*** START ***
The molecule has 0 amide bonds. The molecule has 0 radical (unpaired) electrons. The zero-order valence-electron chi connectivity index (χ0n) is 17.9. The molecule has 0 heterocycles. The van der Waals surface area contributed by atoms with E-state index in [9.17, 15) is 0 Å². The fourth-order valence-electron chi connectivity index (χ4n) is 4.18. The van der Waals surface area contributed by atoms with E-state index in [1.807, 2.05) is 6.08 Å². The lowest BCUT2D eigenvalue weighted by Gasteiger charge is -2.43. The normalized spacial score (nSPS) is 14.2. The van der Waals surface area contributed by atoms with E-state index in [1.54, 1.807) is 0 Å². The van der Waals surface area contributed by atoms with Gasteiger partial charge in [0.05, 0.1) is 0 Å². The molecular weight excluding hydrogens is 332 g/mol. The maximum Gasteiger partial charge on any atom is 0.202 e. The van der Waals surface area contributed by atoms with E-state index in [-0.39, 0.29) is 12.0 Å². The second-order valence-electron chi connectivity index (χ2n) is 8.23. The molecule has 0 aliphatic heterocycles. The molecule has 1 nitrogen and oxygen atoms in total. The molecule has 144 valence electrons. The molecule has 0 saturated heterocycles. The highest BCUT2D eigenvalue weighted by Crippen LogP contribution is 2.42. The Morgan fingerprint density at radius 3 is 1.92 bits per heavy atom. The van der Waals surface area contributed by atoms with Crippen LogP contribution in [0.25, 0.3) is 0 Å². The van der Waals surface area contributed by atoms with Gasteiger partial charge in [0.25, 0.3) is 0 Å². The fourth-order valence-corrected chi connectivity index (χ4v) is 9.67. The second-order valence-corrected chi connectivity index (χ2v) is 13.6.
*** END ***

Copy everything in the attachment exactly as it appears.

The molecule has 0 amide bonds. The molecule has 0 radical (unpaired) electrons. The zero-order valence-electron chi connectivity index (χ0n) is 17.9. The molecule has 0 heterocycles. The van der Waals surface area contributed by atoms with E-state index in [9.17, 15) is 0 Å². The fourth-order valence-electron chi connectivity index (χ4n) is 4.18. The van der Waals surface area contributed by atoms with E-state index in [1.807, 2.05) is 6.08 Å². The lowest BCUT2D eigenvalue weighted by Gasteiger charge is -2.43. The normalized spacial score (nSPS) is 14.2. The van der Waals surface area contributed by atoms with E-state index in [1.54, 1.807) is 0 Å². The van der Waals surface area contributed by atoms with Gasteiger partial charge in [0.05, 0.1) is 0 Å². The molecular weight excluding hydrogens is 332 g/mol. The maximum Gasteiger partial charge on any atom is 0.202 e. The van der Waals surface area contributed by atoms with E-state index in [-0.39, 0.29) is 12.0 Å². The second-order valence-electron chi connectivity index (χ2n) is 8.23. The molecule has 0 aliphatic heterocycles. The molecule has 1 nitrogen and oxygen atoms in total. The molecule has 144 valence electrons. The molecule has 0 saturated heterocycles. The highest BCUT2D eigenvalue weighted by Crippen LogP contribution is 2.42. The Morgan fingerprint density at radius 3 is 1.92 bits per heavy atom. The van der Waals surface area contributed by atoms with Crippen LogP contribution in [0.25, 0.3) is 0 Å². The van der Waals surface area contributed by atoms with Gasteiger partial charge in [0.25, 0.3) is 0 Å². The fourth-order valence-corrected chi connectivity index (χ4v) is 9.67. The second-order valence-corrected chi connectivity index (χ2v) is 13.6.